The following is from a press release regarding Senate Bill 514, prohibiting the sale of over-the-counter cold and cough medications containing dextromethorphan (DXM) to minors. This bill was supported by the Junior Leagues of California's State Public Affairs Committee.
On January 1, California will become the first state in the nation to prohibit the sale of over-the-counter cold and cough medications containing dextromethorphan (DXM) to minors. Senate Bill 514, authored by State Senator Joe Simitian of Palo Alto, will require store clerks to check identification to ensure that no one under 18 purchases these medications, which are known to cause a potentially life-threatening high when consumed in high doses.
According to WebMD and the Consumer Healthcare Productions Association, 1 in 10 teenagers say they’ve used DXM to get high – making it more popular than LSD, cocaine, ecstasy or meth. The California Poison Control System reports that DXM abuse calls for children under age 17 have increased 850% in the past ten years, making DXM abuse the most commonly reported type of abuse in this age group.
“The truth is that ingesting too much cough medicine can be as dangerous as abusing alcohol and other drugs,” Simitian said. “Until now, these drugs have been easy for young people to obtain. By putting age limitations on these drugs, we’re communicating to kids and their parents that, when used inappropriately, these are dangerous drugs with serious consequences.”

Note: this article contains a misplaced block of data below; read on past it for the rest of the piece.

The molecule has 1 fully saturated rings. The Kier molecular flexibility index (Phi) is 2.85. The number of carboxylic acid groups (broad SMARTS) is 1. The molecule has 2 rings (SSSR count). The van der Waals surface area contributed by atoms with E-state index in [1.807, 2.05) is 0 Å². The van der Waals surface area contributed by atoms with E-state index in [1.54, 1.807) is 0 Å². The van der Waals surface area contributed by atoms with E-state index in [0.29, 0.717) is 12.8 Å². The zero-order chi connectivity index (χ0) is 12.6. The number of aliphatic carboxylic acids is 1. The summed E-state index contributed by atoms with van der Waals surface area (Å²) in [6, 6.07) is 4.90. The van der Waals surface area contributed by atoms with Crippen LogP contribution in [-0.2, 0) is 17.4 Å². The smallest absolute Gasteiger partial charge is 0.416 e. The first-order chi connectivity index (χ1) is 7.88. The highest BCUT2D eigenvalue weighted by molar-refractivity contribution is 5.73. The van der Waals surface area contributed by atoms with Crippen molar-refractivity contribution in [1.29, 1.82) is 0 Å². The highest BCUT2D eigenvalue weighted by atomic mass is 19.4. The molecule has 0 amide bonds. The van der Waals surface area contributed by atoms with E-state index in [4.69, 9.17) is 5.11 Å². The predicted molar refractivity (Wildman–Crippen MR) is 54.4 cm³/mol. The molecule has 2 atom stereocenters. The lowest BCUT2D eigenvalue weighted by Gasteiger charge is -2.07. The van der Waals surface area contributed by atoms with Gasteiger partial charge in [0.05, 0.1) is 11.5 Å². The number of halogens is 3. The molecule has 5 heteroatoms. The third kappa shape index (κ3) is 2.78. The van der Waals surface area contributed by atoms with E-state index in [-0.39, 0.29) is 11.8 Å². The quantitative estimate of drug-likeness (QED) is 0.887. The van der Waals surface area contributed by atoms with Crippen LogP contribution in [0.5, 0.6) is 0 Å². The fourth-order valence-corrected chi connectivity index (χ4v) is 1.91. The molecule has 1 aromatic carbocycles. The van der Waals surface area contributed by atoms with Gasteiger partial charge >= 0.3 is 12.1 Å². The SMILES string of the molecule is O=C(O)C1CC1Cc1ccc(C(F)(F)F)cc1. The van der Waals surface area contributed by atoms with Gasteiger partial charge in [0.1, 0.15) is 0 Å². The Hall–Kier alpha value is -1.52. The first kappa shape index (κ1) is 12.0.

Restricting the sale of DXM was a winning submission in Simitian’s 2004 “There Oughta Be a Law” contest from Wayne Benitez and Ron Lawrence, both with the Palo Alto Police Department at the time (Lawrence is now the Rocklin Police Chief). The legislation stalled in 2004, but Simitian successfully reintroduced the bill earlier this year.
Senate Bill 514 was supported by the Junior Leagues of California's State Public Affairs Committee, Consumer Healthcare Products Association (manufacturers of these products), the California Peace Officers Association, the American College of Emergency Physicians, and the California State Board of Pharmacy, among other groups. A violation of the new law will be an infraction. The law provides an exception for sale to minors with a prescription.
Click here for a video relating to the SPAC-supported bill, which goes into effect January 2012.